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Recent Examples on the Web The next-man-up philosophy paid off last week, with big plays by Harrison, Sheldrick Redwine, Rashard Higgins and Chris Hubbard, who filled in for Teller. Scott Patsko, cleveland, "Jack Conklin vs. T.J. Watt highlights Browns vs. Steelers: 3 Quick Pregame Thoughts," 18 Oct. 2020 Judge Barrett managed to keep the focus on what mattered—record, philosophy, the big picture. Kimberley A. Strassel, WSJ, "A Justice Is Worth 1,000 Tweets," 15 Oct. 2020 Room & Board’s three-legged stool philosophy — people, planet and profit. John Ewoldt, Star Tribune, "Furniture retailer Room & Board has best August, September in history," 15 Oct. 2020 Finalists were selected based on a set of national criteria that included student achievement, teaching philosophy, academic results, community involvement, and knowledge of education issues. Baltimore Sun Staff, baltimoresun.com, "Baltimore City middle school teacher Wyatt Oroke named 2020-21 Maryland Teacher of the Year," 9 Oct. 2020 Its conspiratorial outlook, influenced in equal measure by anime, Far Eastern philosophy, video games, and dystopian science fiction, was tailored to appeal to intellectually curious, socially alienated young citizens. Matt Alt, The New Yorker, "The Flashing Warning of QAnon," 26 Sep. 2020 This philosophy, premised on racist beliefs of the past, doesn’t align with any of America’s ambitions in space exploration today. Marina Koren, The Atlantic, "The Language of Space Exploration Is Stuck in the 1800s," 17 Sep. 2020 There’s something almost stoic about Touitou, and by extension, A.P.C.’s philosophy, with its quiet quest for perfection and timelessness. Lisa Wood Shapiro, refinery29.com, "I Can’t Quit You: An Ode To The Dress That Taught Me How To Dress," 14 Sep. 2020 Dual enrollment offerings include classes in mathematics, English, history, biology, food science, physics, chemistry, accounting, business, psychology, philosophy, Spanish, sociology, speech and theology. Staff Report, NOLA.com, "Tulane researchers focus on COVID-19 vaccines; Xavier scholarships; and more metro-area college news," 9 Sep. 2020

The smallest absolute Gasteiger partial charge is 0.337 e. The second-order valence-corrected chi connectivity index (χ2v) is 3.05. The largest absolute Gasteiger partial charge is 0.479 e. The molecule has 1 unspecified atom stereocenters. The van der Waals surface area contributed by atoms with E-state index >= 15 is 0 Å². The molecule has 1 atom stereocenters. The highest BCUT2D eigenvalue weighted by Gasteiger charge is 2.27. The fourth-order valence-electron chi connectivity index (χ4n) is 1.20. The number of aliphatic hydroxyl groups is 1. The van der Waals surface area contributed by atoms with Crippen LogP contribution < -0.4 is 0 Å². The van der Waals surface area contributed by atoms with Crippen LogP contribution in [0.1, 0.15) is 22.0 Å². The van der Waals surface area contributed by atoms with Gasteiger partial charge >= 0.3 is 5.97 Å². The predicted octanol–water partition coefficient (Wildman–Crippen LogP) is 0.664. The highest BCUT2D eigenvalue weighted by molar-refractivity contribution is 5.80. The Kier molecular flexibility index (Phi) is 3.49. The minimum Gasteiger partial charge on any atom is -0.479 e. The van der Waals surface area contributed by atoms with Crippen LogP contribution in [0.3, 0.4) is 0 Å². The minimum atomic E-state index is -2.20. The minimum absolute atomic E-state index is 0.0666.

These example sentences are selected automatically from various online news sources to reflect current usage of the word 'philosophy.' Views expressed in the examples do not represent the opinion of Merriam-Webster or its editors. Send us feedback.

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First Known Use of philosophy

14th century, in the meaning defined at sense 1a(1)

History and Etymology for philosophy

Middle English philosophie, from Anglo-French, from Latin philosophia, from Greek, from philosophos philosopher

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Time Traveler for philosophy

Time Traveler

The first known use of philosophy was in the 14th century

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Statistics for philosophy

Last Updated

26 Oct 2020

Cite this Entry

“Philosophy.” Merriam-Webster.com Dictionary, Merriam-Webster, https://www.merriam-webster.com/dictionary/philosophy. Accessed 26 Oct. 2020.

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More Definitions for philosophy

philosophy

noun
How to pronounce philosophy (audio)

English Language Learners Definition of philosophy

: the study of ideas about knowledge, truth, the nature and meaning of life, etc.
: a particular set of ideas about knowledge, truth, the nature and meaning of life, etc.
: a set of ideas about how to do something or how to live

philosophy

noun
phi·​los·​o·​phy | \ fə-ˈlä-sə-fē How to pronounce philosophy (audio) \
plural philosophies

Kids Definition of philosophy

1 : the study of the basic ideas about knowledge, right and wrong, reasoning, and the value of things
2 : a specific set of ideas of a person or a group Greek philosophy
3 : a set of ideas about how to do something or how to live Live and let live—that's my philosophy.